Anti-vax parents deserve to be punished

As of right now, more than 270 people across the U.S. have been affected by a massive measles outbreak. States like Washington are bearing the brunt, as the outbreak is expected to cost the state over $1 million. Other outbreaks in New Jersey, California, New York and Oregon are worrying state officials about both cost and health, as measles has proven to be a deadly disease for those who have the misfortune of contracting it.

Most shocking is the fact that measles was eradicated in the U.S. nearly 20 years ago. The recent outbreak can be explained by parents failing to vaccinate their kids. The anti-vax movement has persuaded parents to take advantage of religious and philosophical exemptions available in many states, allowing them to send their kids to public schools unvaccinated.

In terms of evidence, the case for vaccination couldn’t be more clear. Vaccines don’t give people autism, they don’t flood your body with unsafe toxins and they don’t give children extra diseases. Instead, they dramatically reduce the spread of contagious diseases. Studies demonstrate that the more of those that are vaccinated, the fewer people get the disease being vaccinated against. The reason measles went from 4 million cases in the ‘60s to eradication in 2000 was because of the measles vaccine, which has a 97 percent rate of efficacy in adults.

Apparently, some parents aren’t persuaded. As a result, they’re putting their children and the public at extreme risk. Health officials have tried education campaigns in schools and cities, but it has produced little to no effect. Anti-vaxxers hold objections that are not amenable by public policy, especially those rooted in religious belief or conspiracy against the government or pharmaceutical industry.

The solution cannot be rooted in education anymore. Instead, it’s time to hold parents responsible for their recklessness and impose punitive measures against them for refusing to vaccinate their children.

This has precedent in places like Australia and Italy, who have passed laws fining parents who let their kids into school without receiving essential vaccinations.

That’s a start, but it doesn’t go nearly far enough. Parents who refuse to vaccinate their kids at all ought to be fined, even if they already planned on homeschooling their kids. Should they refuse to pay fines, or avoid vaccinating kids after paying them, the fines will increase.

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Some may see this as incredibly harsh, and possibly unconstitutional. Parents have a right to believe whatever they want, don’t they? They certainly have the right to raise their children as they see fit… right?

Not exactly. Think about the way we already treat those who pose harm to children and others. At the most basic level, parents are not allowed to abuse or neglect their children. You can neither beat nor neglect your child’s most fundamental needs, including food or water. In fact, parents deemed unfit to take care of kids are often subject to laws permitting the removal of custody.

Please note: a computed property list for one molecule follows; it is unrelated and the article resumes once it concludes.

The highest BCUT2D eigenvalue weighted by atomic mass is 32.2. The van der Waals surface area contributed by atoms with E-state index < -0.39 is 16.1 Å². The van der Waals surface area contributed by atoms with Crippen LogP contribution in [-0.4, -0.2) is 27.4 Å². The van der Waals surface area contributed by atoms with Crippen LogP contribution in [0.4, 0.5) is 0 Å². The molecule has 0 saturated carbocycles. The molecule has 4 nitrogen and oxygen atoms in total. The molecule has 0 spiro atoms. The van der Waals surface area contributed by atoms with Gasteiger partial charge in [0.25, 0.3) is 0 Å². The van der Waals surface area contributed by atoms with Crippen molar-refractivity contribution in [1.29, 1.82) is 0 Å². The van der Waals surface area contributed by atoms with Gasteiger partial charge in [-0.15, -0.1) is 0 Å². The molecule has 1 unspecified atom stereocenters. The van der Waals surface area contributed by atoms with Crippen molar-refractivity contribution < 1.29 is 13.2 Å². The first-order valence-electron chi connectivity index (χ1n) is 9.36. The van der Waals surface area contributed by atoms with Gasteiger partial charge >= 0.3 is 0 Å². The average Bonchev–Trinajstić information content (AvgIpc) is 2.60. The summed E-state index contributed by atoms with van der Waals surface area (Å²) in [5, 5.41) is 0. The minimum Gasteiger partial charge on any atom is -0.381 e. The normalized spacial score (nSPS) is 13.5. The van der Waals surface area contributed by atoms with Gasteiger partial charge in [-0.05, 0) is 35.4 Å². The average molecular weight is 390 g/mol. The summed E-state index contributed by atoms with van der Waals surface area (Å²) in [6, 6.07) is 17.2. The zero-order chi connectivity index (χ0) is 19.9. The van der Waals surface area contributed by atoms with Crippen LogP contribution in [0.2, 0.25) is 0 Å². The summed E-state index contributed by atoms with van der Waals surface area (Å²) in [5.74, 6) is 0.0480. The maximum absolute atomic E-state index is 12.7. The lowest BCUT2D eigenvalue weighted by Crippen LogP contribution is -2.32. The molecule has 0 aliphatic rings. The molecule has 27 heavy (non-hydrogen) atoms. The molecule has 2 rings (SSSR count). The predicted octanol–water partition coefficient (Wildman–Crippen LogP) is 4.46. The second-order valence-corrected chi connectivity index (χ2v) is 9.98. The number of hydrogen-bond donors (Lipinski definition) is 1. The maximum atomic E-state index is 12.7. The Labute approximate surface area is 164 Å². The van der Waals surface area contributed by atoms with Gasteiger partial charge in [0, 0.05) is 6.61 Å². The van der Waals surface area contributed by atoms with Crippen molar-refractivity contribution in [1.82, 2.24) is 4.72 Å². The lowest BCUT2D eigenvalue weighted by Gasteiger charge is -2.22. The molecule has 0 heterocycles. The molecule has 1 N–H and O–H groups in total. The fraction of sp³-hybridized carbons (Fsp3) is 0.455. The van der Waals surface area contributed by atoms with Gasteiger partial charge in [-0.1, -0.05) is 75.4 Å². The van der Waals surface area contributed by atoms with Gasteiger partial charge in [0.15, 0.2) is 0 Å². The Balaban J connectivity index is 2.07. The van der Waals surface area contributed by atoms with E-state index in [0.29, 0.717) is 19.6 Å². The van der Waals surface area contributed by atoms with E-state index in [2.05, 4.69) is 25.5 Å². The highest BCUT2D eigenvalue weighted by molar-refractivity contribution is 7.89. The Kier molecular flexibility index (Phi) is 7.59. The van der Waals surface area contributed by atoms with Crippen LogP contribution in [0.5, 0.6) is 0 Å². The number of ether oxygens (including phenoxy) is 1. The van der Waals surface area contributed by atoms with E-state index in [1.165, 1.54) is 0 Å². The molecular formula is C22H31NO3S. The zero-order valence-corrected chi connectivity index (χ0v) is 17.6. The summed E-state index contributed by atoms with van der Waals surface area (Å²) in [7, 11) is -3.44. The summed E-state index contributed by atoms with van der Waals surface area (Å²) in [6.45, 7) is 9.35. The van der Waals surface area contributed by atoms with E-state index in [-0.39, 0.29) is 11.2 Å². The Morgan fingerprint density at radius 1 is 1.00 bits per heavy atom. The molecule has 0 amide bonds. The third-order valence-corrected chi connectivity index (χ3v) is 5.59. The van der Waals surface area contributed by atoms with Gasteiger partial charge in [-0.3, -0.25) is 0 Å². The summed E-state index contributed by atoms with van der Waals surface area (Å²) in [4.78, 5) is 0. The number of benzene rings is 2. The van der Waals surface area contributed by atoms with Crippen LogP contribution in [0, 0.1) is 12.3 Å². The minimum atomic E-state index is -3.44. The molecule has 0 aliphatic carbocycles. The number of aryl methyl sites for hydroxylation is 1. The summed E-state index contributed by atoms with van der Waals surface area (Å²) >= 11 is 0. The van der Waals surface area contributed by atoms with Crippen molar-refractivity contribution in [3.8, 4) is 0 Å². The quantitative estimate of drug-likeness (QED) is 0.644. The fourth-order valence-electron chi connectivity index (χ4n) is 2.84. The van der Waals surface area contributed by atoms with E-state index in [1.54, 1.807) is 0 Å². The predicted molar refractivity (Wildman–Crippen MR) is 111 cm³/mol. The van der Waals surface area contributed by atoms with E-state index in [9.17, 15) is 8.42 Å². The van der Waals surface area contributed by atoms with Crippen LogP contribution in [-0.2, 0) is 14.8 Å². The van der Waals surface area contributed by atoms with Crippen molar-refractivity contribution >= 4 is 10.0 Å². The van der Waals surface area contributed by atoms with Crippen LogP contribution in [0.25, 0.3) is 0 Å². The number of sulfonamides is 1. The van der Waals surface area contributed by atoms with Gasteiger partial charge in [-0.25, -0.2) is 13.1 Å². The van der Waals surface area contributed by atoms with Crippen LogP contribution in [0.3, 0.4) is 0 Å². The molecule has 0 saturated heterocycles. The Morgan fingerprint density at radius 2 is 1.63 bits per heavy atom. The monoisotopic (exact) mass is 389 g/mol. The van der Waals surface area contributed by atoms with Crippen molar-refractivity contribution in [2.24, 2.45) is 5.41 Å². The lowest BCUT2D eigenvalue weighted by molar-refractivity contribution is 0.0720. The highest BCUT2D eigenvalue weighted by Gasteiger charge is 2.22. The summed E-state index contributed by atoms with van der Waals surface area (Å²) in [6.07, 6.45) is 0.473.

So why doesn’t that happen when a parent refuses to vaccinate their children? It’s clear that the vaccines work, and that abstaining from them poses a deadly risk to kids and those around them. Even if parents are painfully oblivious to their misinformed views, that doesn’t make them immune from state intervention in the same way that negligence doesn’t permit parents to put their children in harm’s way.

There’s also a question of to what degree a parent can make decisions for their children if it causes them harm. You can feed them fast food and allow them to play tackle football, but can you make decisions that have a high likelihood of killing them? Given that children cannot even consent to the decision to be vaccinated, the answer is probably no.

The state also has total authority to punish people for posing a risk to the public. The simplest examples of paternalism protect the state from extreme financial risk and allow for the public to enjoy a safe environment. In Alaska, you remove your winter tires before the spring so they don’t destroy the roads we all drive on. You can’t burn chemicals or materials that release harmful fumes that poison the air we breathe.

Vaccination could not be a more clear example of the state’s justification for limiting freedom. Washington, Minnesota and other states with outbreaks will spend millions directing state resources to contain the outbreak. If others contract the disease, they will impose greater health care costs on the public. Health officials who spend time reining in diseases that should have been dead 20 years ago now spend less time developing solutions to prevent future health risks to the public.